The coalition, which includes the American Herbal Products Association (AHPA), the Council for Responsible Nutrition (CRN), and the Natural Products Association (NPA), has submitted comments in response to the California Office of Environmental Health Hazard Assessment's (OEHHA's) proposal to reform this law.
Prop 65 requires manufacturers selling products in California to include warning labels on products if they contain any detectable amount of 800+ chemicals believed to cause cancer or reproductive toxicity.
While the legislation isn’t new, supplement makers have found themselves at the receiving end of a tidal wave of prop 65 notices in recent years, most of which concerned lead, the Prop 65 threshold for which is just 0.5 micrograms per serving.
In May 2013, California Governor Edmund G. Brown announced that his administration would work with state regulators to reform the 30-year-old law to reduce "frivolous, shake-down" lawsuits, improve how the public is warned about dangerous chemicals, and strengthen the scientific basis for warning levels.
“California's Proposition 65 needs to be reformed to ensure consumers receive useful information and to reduce frivolous litigation that hampers the responsible commerce of herbal products and supplements in California,” said AHPA President Michael McGuffin. “AHPA continues to actively identify and take advantage of opportunities to improve this law.”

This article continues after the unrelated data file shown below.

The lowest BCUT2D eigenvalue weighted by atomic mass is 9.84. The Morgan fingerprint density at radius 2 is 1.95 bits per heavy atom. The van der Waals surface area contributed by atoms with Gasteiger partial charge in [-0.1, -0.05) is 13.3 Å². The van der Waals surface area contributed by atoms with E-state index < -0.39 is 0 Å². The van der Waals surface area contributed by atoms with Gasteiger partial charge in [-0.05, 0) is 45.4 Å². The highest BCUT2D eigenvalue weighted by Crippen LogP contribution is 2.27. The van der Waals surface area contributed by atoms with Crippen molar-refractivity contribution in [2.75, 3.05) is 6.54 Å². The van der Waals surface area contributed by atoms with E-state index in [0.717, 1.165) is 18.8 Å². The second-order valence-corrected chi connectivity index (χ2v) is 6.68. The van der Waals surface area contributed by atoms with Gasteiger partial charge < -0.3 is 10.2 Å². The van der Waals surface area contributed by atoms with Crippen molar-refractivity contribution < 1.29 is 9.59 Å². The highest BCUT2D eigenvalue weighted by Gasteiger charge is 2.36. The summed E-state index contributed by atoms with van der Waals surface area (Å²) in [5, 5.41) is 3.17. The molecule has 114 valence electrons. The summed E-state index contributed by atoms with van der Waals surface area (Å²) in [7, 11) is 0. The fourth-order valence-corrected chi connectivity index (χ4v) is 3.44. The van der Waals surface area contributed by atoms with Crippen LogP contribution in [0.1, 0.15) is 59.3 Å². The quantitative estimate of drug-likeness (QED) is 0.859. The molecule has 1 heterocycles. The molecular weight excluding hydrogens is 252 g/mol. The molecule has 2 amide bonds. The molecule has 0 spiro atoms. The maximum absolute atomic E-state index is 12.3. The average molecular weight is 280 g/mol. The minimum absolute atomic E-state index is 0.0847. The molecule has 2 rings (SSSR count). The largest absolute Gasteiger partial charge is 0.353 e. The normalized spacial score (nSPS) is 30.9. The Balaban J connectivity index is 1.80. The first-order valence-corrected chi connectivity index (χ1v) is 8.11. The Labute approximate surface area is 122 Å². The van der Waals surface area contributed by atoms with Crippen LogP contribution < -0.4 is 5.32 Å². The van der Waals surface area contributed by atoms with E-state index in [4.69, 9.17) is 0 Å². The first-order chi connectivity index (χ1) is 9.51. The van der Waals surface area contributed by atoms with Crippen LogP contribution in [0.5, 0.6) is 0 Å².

According to the coalition’s comments, which can be read here, “many of the issues OEHHA has identified for potential regulatory action, if addressed appropriately, can help to achieve two of the Governor's proposed reforms.”
However, the coalition also notes that, while OEHHA's current regulatory undertaking related to Prop 65 warning requirements appear to be aimed at achieving the Governor's calls for "improving how the public is warned about dangerous chemicals," it is questionable whether OEHHA's proposal accomplishes this goal.
OEHHA's proposals include:
- Alternative Risk Levels for Chemicals in Foods
- Naturally Occurring Regulation
- Safe Use Determination Process / Interpretive Guidance
- Regulatory Provisions on Averaging Exposures
- Safe Harbor Levels
- Postnatal Development Exposures
The coalition also makes additional proposals related to the definition of “knowingly” (with regards to if a business has no knowledge of an exposure), the listing process (there is concern that the pace of new chemical listings has increased in recent years), and notices on food.
To read the full comments, please click here.